Poor fitness levels in early adulthood linked with cardiovascular disease and future death

Poor fitness in early-adulthood linked with future death, cardiovascular diseaseResearchers found that poor fitness levels in early adulthood are linked with future death and cardiovascular disease. Although the association may appear obvious, the research explores the role of cardiorespiratory fitness on long-term cardiovascular health and how it changes in young adulthood. Previous research has only shown the relationship in older adults.

The authors, led by Dr. Joao A.C. Lima, wrote, “Most large studies of CRF [cardiorespiratory fitness] focus on middle-aged and older adults, demonstrating that fitness at a single point in time is associated with risk.”


The researchers examined 4,872 adults who were part of the Coronary Artery Risk Development in Young Adults (CARDIA) study.

At the beginning of the study participants underwent a treadmill test. Seven years later, half of the participants underwent a second treadmill test. After a follow-up period of 27 years, the participants were assessed for obesity, left ventricle heart mass and strain, coronary artery calcification and cardiovascular disease.

Of the original participants 5.6 percent died during the follow-up period, and four percent experienced cardiovascular disease. Two-hundred of the 273 deaths were not cardiovascular-related and 22.5 percent were cancer-related.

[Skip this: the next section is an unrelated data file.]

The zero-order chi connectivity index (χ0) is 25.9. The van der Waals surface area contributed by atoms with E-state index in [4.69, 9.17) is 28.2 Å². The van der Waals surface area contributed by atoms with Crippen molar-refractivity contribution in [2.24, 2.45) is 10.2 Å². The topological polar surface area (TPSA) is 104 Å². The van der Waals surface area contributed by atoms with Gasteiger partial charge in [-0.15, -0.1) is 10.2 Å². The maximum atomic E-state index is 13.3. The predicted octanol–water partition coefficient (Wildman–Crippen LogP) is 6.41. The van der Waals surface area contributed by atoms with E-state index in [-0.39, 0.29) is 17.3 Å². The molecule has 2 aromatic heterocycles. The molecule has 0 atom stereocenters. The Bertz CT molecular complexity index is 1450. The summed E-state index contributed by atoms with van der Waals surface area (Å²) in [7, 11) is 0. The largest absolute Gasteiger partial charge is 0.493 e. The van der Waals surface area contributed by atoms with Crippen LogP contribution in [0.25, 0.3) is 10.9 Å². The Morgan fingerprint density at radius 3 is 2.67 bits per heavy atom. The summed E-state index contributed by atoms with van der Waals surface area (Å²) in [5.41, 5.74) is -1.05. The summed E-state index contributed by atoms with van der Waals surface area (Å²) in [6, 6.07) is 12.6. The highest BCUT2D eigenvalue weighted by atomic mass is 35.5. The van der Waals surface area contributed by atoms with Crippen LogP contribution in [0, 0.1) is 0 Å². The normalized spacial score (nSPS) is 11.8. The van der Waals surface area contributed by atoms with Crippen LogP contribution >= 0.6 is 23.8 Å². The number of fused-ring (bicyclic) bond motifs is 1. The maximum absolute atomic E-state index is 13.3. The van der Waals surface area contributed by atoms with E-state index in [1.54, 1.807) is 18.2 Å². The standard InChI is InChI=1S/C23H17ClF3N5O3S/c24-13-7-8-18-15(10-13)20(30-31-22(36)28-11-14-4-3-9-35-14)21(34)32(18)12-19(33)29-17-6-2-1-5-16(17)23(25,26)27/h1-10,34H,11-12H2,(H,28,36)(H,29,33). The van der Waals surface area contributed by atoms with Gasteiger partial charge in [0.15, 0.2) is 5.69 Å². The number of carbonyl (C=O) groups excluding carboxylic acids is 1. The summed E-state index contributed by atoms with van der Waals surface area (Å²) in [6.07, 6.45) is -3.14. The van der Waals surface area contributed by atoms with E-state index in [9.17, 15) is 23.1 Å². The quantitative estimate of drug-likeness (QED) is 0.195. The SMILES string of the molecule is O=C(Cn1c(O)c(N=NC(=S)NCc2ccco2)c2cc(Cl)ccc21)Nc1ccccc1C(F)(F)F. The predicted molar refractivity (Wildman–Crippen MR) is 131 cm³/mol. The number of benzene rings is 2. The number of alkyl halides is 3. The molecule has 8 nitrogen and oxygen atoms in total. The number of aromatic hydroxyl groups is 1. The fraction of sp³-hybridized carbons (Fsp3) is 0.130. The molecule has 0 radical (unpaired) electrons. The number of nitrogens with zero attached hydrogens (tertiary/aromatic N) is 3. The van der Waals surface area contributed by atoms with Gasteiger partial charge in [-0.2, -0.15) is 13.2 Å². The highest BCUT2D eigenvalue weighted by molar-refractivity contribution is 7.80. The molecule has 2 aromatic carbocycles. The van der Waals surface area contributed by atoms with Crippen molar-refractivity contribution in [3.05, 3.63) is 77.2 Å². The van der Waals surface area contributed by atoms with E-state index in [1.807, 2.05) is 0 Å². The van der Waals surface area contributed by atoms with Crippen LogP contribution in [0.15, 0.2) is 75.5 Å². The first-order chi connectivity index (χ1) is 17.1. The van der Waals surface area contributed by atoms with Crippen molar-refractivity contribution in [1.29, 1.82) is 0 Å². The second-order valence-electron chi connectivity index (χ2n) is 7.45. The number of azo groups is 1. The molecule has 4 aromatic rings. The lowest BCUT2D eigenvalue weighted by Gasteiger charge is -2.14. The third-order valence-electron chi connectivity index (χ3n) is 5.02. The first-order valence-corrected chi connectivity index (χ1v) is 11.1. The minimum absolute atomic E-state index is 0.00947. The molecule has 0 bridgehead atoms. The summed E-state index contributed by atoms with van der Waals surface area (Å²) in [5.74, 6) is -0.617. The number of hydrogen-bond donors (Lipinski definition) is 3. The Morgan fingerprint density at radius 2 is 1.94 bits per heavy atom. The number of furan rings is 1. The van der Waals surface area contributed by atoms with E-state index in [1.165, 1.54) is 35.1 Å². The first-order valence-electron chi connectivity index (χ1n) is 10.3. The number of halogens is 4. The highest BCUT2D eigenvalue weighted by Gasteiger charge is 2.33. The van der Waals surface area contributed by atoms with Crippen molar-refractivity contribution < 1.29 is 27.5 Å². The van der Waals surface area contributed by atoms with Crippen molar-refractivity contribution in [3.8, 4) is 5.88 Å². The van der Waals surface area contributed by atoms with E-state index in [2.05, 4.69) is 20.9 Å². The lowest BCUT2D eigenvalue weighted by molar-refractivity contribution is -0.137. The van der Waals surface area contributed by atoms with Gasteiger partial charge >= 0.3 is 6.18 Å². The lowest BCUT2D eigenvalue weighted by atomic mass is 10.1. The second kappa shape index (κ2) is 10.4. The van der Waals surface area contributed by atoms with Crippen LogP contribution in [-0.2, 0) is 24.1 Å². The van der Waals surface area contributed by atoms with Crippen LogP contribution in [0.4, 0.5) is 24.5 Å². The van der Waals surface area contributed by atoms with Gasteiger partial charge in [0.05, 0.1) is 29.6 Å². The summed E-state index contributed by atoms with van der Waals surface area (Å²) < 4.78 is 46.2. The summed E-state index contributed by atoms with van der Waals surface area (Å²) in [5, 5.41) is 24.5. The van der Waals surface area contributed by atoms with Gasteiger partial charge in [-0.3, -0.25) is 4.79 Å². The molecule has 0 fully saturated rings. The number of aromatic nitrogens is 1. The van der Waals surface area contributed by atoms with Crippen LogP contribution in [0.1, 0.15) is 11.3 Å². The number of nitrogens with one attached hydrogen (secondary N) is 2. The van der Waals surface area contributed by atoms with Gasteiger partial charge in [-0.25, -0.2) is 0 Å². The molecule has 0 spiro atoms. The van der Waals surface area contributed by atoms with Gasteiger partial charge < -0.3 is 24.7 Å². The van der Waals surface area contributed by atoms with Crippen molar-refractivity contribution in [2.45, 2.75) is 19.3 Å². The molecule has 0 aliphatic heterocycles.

The treadmill test consisted of nine two-minute tests that gradually increased the difficulty level. The researchers said that every additional minute of baseline treadmill test duration was linked with a 15 percent lower risk of death and a 12 percent lower cardiovascular disease risk.

The researchers also found that every one minute reduction in fitness by the seventh year was linked with a 21 percent increased risk of death and a 20 percent increase of cardiovascular disease. The researchers wrote, “The finding that fitness is related to development of subclinical changes in myocardial structure and function, but not CAC, sheds light on potential mechanistic benefits of exercise in youth not captured by [coronary artery calcification].”


The findings were published in JAMA Internal Medicine.

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